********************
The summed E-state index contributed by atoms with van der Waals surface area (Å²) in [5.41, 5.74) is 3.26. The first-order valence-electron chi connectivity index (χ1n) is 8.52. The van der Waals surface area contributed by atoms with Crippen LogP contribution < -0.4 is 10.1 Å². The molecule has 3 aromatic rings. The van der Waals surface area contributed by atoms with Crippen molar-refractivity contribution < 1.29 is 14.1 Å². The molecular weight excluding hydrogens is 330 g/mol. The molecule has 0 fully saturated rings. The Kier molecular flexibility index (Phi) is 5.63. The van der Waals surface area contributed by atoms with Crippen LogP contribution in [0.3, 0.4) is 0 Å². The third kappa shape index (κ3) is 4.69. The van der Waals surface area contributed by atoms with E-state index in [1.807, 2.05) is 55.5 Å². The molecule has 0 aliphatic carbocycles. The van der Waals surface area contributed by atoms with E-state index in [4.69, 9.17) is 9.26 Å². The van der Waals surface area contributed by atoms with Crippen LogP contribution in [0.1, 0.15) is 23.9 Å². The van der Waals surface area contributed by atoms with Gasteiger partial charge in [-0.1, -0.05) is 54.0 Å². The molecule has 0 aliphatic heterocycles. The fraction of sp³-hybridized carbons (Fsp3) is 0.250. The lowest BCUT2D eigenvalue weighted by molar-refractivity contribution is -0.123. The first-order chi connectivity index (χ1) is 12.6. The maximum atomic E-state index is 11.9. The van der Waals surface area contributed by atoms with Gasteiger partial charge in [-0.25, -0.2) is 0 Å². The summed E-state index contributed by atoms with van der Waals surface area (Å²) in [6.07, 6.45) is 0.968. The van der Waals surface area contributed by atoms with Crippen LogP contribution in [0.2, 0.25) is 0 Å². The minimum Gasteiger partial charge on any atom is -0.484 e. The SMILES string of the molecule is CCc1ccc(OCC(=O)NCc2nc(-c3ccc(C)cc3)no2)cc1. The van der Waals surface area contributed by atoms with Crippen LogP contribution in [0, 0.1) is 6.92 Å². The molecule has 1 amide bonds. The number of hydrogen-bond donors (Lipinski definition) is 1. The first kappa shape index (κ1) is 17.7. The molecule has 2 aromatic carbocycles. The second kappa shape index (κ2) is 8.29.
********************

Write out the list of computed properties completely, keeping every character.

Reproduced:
The summed E-state index contributed by atoms with van der Waals surface area (Å²) in [5.41, 5.74) is 3.26. The first-order valence-electron chi connectivity index (χ1n) is 8.52. The van der Waals surface area contributed by atoms with Crippen LogP contribution < -0.4 is 10.1 Å². The molecule has 3 aromatic rings. The van der Waals surface area contributed by atoms with Crippen molar-refractivity contribution < 1.29 is 14.1 Å². The molecular weight excluding hydrogens is 330 g/mol. The molecule has 0 fully saturated rings. The Kier molecular flexibility index (Phi) is 5.63. The van der Waals surface area contributed by atoms with Crippen LogP contribution in [0.3, 0.4) is 0 Å². The third kappa shape index (κ3) is 4.69. The van der Waals surface area contributed by atoms with E-state index in [1.807, 2.05) is 55.5 Å². The molecule has 0 aliphatic carbocycles. The van der Waals surface area contributed by atoms with E-state index in [4.69, 9.17) is 9.26 Å². The van der Waals surface area contributed by atoms with Crippen LogP contribution in [0.1, 0.15) is 23.9 Å². The van der Waals surface area contributed by atoms with Gasteiger partial charge in [-0.1, -0.05) is 54.0 Å². The molecule has 0 aliphatic heterocycles. The fraction of sp³-hybridized carbons (Fsp3) is 0.250. The lowest BCUT2D eigenvalue weighted by molar-refractivity contribution is -0.123. The first-order chi connectivity index (χ1) is 12.6. The maximum atomic E-state index is 11.9. The van der Waals surface area contributed by atoms with Gasteiger partial charge in [-0.25, -0.2) is 0 Å². The summed E-state index contributed by atoms with van der Waals surface area (Å²) in [6.07, 6.45) is 0.968. The van der Waals surface area contributed by atoms with Crippen LogP contribution in [0.2, 0.25) is 0 Å². The minimum Gasteiger partial charge on any atom is -0.484 e. The SMILES string of the molecule is CCc1ccc(OCC(=O)NCc2nc(-c3ccc(C)cc3)no2)cc1. The van der Waals surface area contributed by atoms with Crippen LogP contribution in [0, 0.1) is 6.92 Å². The molecule has 1 amide bonds. The number of hydrogen-bond donors (Lipinski definition) is 1. The first kappa shape index (κ1) is 17.7. The molecule has 2 aromatic carbocycles. The second kappa shape index (κ2) is 8.29.